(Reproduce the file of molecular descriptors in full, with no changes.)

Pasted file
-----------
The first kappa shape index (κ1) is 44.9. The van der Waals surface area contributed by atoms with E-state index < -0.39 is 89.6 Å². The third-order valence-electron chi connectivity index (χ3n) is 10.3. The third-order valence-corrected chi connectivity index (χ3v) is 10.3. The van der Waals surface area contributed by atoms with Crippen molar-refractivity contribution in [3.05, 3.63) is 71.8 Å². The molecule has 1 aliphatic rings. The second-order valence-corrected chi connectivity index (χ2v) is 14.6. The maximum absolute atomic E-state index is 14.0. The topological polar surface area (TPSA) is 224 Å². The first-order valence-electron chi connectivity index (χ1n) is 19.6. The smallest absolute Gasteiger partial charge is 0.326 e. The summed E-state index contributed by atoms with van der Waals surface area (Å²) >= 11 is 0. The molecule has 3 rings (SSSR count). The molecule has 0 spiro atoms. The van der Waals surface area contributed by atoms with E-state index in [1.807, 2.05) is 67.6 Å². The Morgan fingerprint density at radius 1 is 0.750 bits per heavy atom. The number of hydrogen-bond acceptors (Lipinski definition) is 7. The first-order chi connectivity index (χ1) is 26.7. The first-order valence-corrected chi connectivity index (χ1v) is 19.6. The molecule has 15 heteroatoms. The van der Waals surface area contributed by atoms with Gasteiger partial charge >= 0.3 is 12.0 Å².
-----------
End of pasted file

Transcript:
The first kappa shape index (κ1) is 44.9. The van der Waals surface area contributed by atoms with E-state index < -0.39 is 89.6 Å². The third-order valence-electron chi connectivity index (χ3n) is 10.3. The third-order valence-corrected chi connectivity index (χ3v) is 10.3. The van der Waals surface area contributed by atoms with Crippen molar-refractivity contribution in [3.05, 3.63) is 71.8 Å². The molecule has 1 aliphatic rings. The second-order valence-corrected chi connectivity index (χ2v) is 14.6. The maximum absolute atomic E-state index is 14.0. The topological polar surface area (TPSA) is 224 Å². The first-order valence-electron chi connectivity index (χ1n) is 19.6. The smallest absolute Gasteiger partial charge is 0.326 e. The summed E-state index contributed by atoms with van der Waals surface area (Å²) >= 11 is 0. The molecule has 3 rings (SSSR count). The molecule has 0 spiro atoms. The van der Waals surface area contributed by atoms with E-state index in [1.807, 2.05) is 67.6 Å². The Morgan fingerprint density at radius 1 is 0.750 bits per heavy atom. The number of hydrogen-bond acceptors (Lipinski definition) is 7. The first-order chi connectivity index (χ1) is 26.7. The first-order valence-corrected chi connectivity index (χ1v) is 19.6. The molecule has 15 heteroatoms. The van der Waals surface area contributed by atoms with Gasteiger partial charge >= 0.3 is 12.0 Å².